Academic journal article Anglican Theological Review

Place, Power, and People in Twenty-First Century Theological Education

Academic journal article Anglican Theological Review

Place, Power, and People in Twenty-First Century Theological Education

Article excerpt

Since the turn of this century, there has been a surge of scholarly energies given over to rethinking theological education in a wide range of directions. Indeed, expansions on the singular model of the residential seminary have been explored with sustained energy for a large part of the last thirty years to the degree that there is now a good body of experience to reflect upon how well satellite campuses, new degree or certificate programs, and distance learning coupled with intensive residential sessions have thrived.1 A wide range of cases have been made for ways that theological education might refocus its pedagogical attention: online instruction;2 engagement of the local church as an authentic partner in theological education;3 project-based learning;4 outcome-based pedagogies;5 and moves to incorporate more contextually applied skills into curricula such as organizational leadership, conflict resolution, and personal growth.6 Through these developments, leaders of institutions of theological education have continued to work in creative ways to balance the needs of the academy with the needs of communities of faith, and those of the public square.7

Yet, for all of this innovation it can be argued that many current institutional practices in the global north have their feet planted on two sides of history at once. On the one hand, the residential seminary and its Master of Divinity program (or its equivalents) still hold sway as the "gold standards." On the other hand, with each move made to expand the frame of reference for theological education, what has commonly been understood to constitute such an education is reinscribed. The extent to which theological education can successfully split the difference remains an open question. In this essay, I seek to probe this open question by exploring a possible realignment of theological education around three pivotal concepts: place, power, and people.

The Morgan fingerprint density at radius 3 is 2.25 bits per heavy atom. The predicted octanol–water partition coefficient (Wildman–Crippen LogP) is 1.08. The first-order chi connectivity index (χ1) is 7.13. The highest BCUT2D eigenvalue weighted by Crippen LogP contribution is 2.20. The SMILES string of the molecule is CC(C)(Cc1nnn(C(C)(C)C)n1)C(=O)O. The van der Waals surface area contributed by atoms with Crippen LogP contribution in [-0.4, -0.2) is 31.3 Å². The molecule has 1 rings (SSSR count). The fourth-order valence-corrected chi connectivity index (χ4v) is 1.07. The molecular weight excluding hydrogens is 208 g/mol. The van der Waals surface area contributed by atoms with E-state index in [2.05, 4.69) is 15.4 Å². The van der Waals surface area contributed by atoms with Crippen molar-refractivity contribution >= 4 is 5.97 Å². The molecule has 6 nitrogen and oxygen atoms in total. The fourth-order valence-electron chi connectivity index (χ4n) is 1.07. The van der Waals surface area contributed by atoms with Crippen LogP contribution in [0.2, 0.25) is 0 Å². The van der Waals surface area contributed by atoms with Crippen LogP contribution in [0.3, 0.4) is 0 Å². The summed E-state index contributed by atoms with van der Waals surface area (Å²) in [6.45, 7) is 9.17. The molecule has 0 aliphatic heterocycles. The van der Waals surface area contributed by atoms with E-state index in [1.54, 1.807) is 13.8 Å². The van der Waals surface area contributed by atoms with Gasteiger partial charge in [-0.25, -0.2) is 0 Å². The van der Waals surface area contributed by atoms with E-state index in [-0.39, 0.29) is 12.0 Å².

Place

Despite the considerable longevity of many institutions of theological education, it has been argued that such entities remain somewhat hidden from the landscape of public life.8 The traditional mode of Anglican formation for ordained ministry, for instance, has been the cloistered residential setting. Such settings have not been particularly effective in operating porous boundaries between the world and the institution inside the seminary walls, somewhat insulating students from the life of the world beyond. It is hardly surprising that leaders of such institutions voice concern that theological education needs to be more culturally literate in a globalized society.9 It is also unsurprising that when such a model of formation for ordained ministry is exported abroad, bodies like the Anglican Primates Working Party on Theological Education name a concern over "inadequate engagement with contemporary thinking, culture, and society" in current theological education across the Anglican Communion.10

Place matters. The kind of space for engagement with the world that future leaders of churches are formed within, matters. David Pfrimmer has made the case that theological schools need to engage a diversity of "publics" in civic life.11 Yet how might places for theological education that have developed largely in intentional isolation become spaces for commonality with wider society? And how might a culture of formation for ministry be nurtured that recognizes and values that commonality? Various answers to this challenge of opening up the space for theological education to the world beyond have been made. With regards to curriculum, the Scandinavian Academy of Leadership and Theology (SALT) project has sought to develop a maximal level of interaction between academy and congregation via an integrated curriculum, based on problem solving-styled learning and assessments wherein students are examined in their application of knowledge to one concrete congregationally-situated scenario.12 Along a similar vein, Robin Steinke has argued for a recasting of theological education to be seen as an apprenticeship that intentionally integrates study and life in the world. …

Search by... Author
Show... All Results Primary Sources Peer-reviewed

Oops!

An unknown error has occurred. Please click the button below to reload the page. If the problem persists, please try again in a little while.